happy monday system

Document Providers

Document providers are a feature that was introduced alongside iCloud Drive in iOS 8, which allows vendors of cloud storage services to integrate their services into the system file picker. It’s one of the rare places in iOS where a service was introduced alongside a feature that gives third-parties feature parity with the aforementioned service. But I feel like they’re underused.

For example, one of the main appeals of something like iCloud Photo Library is that now your entire history of photos in the cloud is accessible from any third-party application using the system photo picker. Alternative services aren’t as appealing because then it adds an additional step to using those photos in other apps: you need to switch over to your cloud photo service app first and export it to your phone’s photo library which behaves as a separate entity.

There is a kind of workaround to this issue, and that would be for something like Google Photos to implement a document provider with a custom UI that displays your cloud photo library in a pleasing and useful way. There’s one catch though: the document provider API is different from the photo library API, and any apps wanting to support this workaround would need to add a “import photos/video from document provider” button that only accepts image files and movies.

You could also see the same thing with music. You can’t make a music player right now for iOS that has its songs available for use in third-party apps unless it’s just a front-end to the music library built into the phone, which requires you to either sync with iTunes, purchase songs from the iTunes Store, or sync via iTunes Match. This means you can’t use songs from third-party music players in videos you make in iMovie, or as samples in GarageBand, or DJ with them in Traktor or djay. If third-party music players made their music available as document providers, then they would be available in some manner to third-party apps, and it would be easier to move away from the rapidly rotting iTunes syncing process.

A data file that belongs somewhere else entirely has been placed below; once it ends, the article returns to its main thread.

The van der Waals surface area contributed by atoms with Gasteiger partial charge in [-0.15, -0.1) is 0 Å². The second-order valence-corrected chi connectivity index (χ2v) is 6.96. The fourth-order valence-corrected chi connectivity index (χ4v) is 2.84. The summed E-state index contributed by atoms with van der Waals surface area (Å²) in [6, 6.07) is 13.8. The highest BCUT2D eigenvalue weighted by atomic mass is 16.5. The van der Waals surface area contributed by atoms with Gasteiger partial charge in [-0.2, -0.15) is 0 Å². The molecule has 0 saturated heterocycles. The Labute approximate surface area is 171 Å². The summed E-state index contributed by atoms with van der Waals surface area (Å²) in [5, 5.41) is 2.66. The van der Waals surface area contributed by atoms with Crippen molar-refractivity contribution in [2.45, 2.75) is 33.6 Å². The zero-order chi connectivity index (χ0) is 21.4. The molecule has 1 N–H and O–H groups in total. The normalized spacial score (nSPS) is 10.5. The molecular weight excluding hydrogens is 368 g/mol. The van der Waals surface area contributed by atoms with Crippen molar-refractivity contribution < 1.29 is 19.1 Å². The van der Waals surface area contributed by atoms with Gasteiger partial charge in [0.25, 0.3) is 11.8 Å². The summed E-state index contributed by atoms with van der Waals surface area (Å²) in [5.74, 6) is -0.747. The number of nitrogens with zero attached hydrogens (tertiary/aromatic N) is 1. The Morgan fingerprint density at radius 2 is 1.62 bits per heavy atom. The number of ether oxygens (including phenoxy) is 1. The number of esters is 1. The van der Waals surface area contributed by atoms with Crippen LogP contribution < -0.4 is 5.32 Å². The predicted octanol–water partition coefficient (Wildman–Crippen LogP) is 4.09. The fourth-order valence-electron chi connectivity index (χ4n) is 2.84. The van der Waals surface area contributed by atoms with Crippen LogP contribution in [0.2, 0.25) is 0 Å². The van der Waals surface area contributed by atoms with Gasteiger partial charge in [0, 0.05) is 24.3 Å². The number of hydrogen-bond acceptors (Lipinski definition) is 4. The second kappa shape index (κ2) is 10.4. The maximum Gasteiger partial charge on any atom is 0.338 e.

As Apple’s first-party offerings become worse and worse, it is tempting to wish for the possibility to replace all of them with better third-party offerings, but doing so with document providers, while possible today, probably isn’t the best of ideas. Document providers are a great power user feature, but Apple has shied away from exposing a traditional file system to users in iOS because most computer users just suck at understanding it. Suddenly making it more commonplace for users to deal with traditional files and hierarchical file systems and file types would be a huge blow to the simplicity that makes iOS great and accessible.

It’s 2016. It seems kind of barbaric that if I want to buy a song from Bandcamp and sync it to my phone so I can use it in a DJ app, I need to go download the album on my computer and then fight with iTunes to get it to sync. Please Apple, give me a way to add arbitrary media files to my system-level music and video libraries on iOS. Either that or Make iTunes Great Again™. I beg you.